Taxes & Spending

Taxpayers Will Balk at Rangel’s Pitch

Forget about the World Series for just a moment — the enormous tax reform plan announced by Ways and Means Committee Chairman Charlie Rangel (D-NY) this week has to be the biggest bean-ball ever thrown. Not only does it travel far and wide from the tax reform Americans had hoped for, more taxpayers will wind up taking their lumps than initially advertised.

The impetus for the massive reform plan is a mistake made by Congress more than 35 years ago called the Alternative Minimum Tax (AMT). This complex scheme requires the filer to complete a second tax return and pay steep tax rates on income when, under the government’s definitions, an individual is taking “too many” legal tax deductions. Initially aimed at ensnaring 155 high-income-earners who weren’t paying income taxes, the threshold for the AMT wasn’t indexed for inflation when instituted and will hit 21 million families in 2007 if not fixed (compared to 4 million in 2006).

But even in its early years, the AMT snagged far more taxpayers than Congress ever intended. In the AMT’s fifth year of existence, 20,000 taxpayers were caught in the trap, far more than the 155 that were targeted at its inception. This flat-out fluke of tax policy has been getting worse for some time, and will become America’s biggest financial nightmare in the near future if not dealt with comprehensively. Some estimates have as many as 33 million taxpayers falling into the jaws of the AMT just three years from now.

Unfortunately, Congress has shrunk from the fight, opting instead to enact patches that re-index the AMT thresholds one year at a time.  Calls for repeal have been strong and getting stronger now that the true scope of the debacle is known. Being primarily a “blue state” problem, Democrats are attempting to tackle the AMT once and for all … while still clinging to the flawed “PAYGO” rules they reinstated this year.

PAYGO treats the economically vital tax cuts enacted in 2001 and 2003 as revenue-losing, temporary provisions that must be “paid for” with spending reductions or tax hikes elsewhere. Given Congress’ pathological aversion to controlling expenditures, pulling the tax lever becomes a near-certainty.

And so from this swamp sprang Rangel’s “mother of all tax reforms” bill. In it, the AMT is patched for 2007 and eliminated entirely afterwards. But instead of simply correcting the AMT mistake, Rangel would offset every dollar in “lost” receipts with new kinds of misery sprinkled throughout the Tax Code.

Though the plan repeals the AMT, it simply reconstitutes the tax under another name. It starts with a 4 percent “surcharge” on taxpayers with income in excess of $200,000 and 4.6 percent for those over $500,000. This change alone more than offsets the AMT repeal and means that families who would qualify as middle-class in many metro areas would see their tax rates go as high as 44 percent, a 25 percent increase from the current top rate.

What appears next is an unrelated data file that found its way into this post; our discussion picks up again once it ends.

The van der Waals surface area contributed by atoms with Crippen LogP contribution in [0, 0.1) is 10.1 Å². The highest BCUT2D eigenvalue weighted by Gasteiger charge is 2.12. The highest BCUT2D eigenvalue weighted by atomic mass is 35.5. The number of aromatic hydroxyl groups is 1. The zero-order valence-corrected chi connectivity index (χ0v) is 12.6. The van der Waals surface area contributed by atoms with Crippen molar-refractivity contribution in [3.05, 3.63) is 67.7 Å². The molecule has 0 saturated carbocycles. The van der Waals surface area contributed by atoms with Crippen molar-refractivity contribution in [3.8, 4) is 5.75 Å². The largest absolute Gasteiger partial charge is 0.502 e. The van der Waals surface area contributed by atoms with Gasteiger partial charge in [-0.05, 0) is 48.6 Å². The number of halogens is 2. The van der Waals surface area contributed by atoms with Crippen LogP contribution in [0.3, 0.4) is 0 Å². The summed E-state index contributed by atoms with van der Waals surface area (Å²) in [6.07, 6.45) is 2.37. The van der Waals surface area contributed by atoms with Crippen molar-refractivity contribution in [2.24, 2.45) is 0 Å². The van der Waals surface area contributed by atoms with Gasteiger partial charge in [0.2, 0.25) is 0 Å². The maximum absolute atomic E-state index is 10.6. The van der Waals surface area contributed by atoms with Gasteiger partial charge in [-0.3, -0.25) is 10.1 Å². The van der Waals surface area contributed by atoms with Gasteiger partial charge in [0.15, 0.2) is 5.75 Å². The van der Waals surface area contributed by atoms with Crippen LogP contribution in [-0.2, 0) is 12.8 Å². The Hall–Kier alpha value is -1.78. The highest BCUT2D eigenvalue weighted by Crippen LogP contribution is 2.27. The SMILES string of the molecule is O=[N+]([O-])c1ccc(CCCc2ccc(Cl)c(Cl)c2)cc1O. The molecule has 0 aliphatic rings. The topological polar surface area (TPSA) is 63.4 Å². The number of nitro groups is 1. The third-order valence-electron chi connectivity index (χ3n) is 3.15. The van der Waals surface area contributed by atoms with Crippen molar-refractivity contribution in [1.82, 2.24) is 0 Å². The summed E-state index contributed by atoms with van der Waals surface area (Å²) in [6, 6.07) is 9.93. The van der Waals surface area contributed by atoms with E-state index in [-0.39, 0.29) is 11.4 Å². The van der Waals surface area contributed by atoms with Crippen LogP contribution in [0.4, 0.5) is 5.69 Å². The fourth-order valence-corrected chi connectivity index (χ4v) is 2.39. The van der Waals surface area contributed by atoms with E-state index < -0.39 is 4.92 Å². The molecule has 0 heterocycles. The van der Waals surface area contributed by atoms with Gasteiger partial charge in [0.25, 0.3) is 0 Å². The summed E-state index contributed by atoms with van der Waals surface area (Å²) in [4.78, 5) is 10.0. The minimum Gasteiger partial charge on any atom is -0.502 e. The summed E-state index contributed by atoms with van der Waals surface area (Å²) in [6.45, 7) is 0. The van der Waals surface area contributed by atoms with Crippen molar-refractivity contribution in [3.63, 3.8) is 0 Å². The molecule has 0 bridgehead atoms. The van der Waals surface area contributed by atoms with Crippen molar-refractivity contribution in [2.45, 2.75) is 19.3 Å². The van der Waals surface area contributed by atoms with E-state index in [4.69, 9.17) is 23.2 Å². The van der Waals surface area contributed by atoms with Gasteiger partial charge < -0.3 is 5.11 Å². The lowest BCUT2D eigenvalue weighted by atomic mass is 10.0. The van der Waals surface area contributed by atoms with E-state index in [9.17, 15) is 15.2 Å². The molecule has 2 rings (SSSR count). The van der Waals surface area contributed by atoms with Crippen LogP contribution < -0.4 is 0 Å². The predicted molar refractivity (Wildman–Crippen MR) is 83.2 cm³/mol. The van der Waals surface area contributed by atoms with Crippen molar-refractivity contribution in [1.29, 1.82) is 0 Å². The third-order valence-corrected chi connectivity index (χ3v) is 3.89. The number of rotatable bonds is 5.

Rangel claims that “91 million families” will benefit from the scheme, but that includes millions of households receiving the Earned Income Tax Credit (EITC) – households who don’t pay taxes anyway. Meanwhile, families who would qualify as upper-middle-class in many metro areas, along with many small business owners, could see their tax rates soar past 40%. That’s because Rangel’s proposal is virtually silent on the question of retaining the Bush tax cuts. By failing to renew the tax reductions that have fueled America’s economic recovery, and throwing a new surtax into the mix, Rangel would effectively raise tax rates twice.

Chairman Rangel’s plan isn’t just robbing Peter to pay Paul – its robbing Peter and Paul while convincing both of them that the other guy is the one paying the higher taxes. The plan includes a cut in the corporate tax rate from 35 percent to 30.5 percent, which would be a positive step to improve the competitiveness of American companies. But it claws back virtually all of that supposedly “lost” corporate revenue by eliminating sensible tax rules that other countries allow for their own home-grown companies. The scheme would let small businesses continue to take tax-favorable expensing, but then force some of them to shoulder higher self-employment taxes. It would also take the wrong-headed step of taxing so-called “carried interest,” the share of profits that an investment fund manager receives, at ordinary income tax rates rather than the lower capital gains rates it has always been subject to.

This bill doesn’t just rob Peter and Paul; it panders to them both as well. It increases the standard deduction slightly, modifies the EITC to make it easier for childless individuals to qualify, and increases the refundable portion of the child tax credit –  all attempts to make the plan politically appealing to those on the lower end of the income ladder. Meanwhile, it includes the extension of a string of popular and sometimes arcane tax credits frequently used by large corporations. Aside from the reasonably effective research and development credit, there are breaks for activities such as “motorsports entertainment complexes.”

The reality is simple: eventually, all taxpayers will suffer if this so-called tax reform act becomes law, because on balance it is likely to extract more money from our economy and small businesses. That means fewer jobs, less income growth, and bigger government. This plan swings and misses at making the Tax Code fairer, simpler, and less burdensome — three strikes and you’re out Mr. Chairman.


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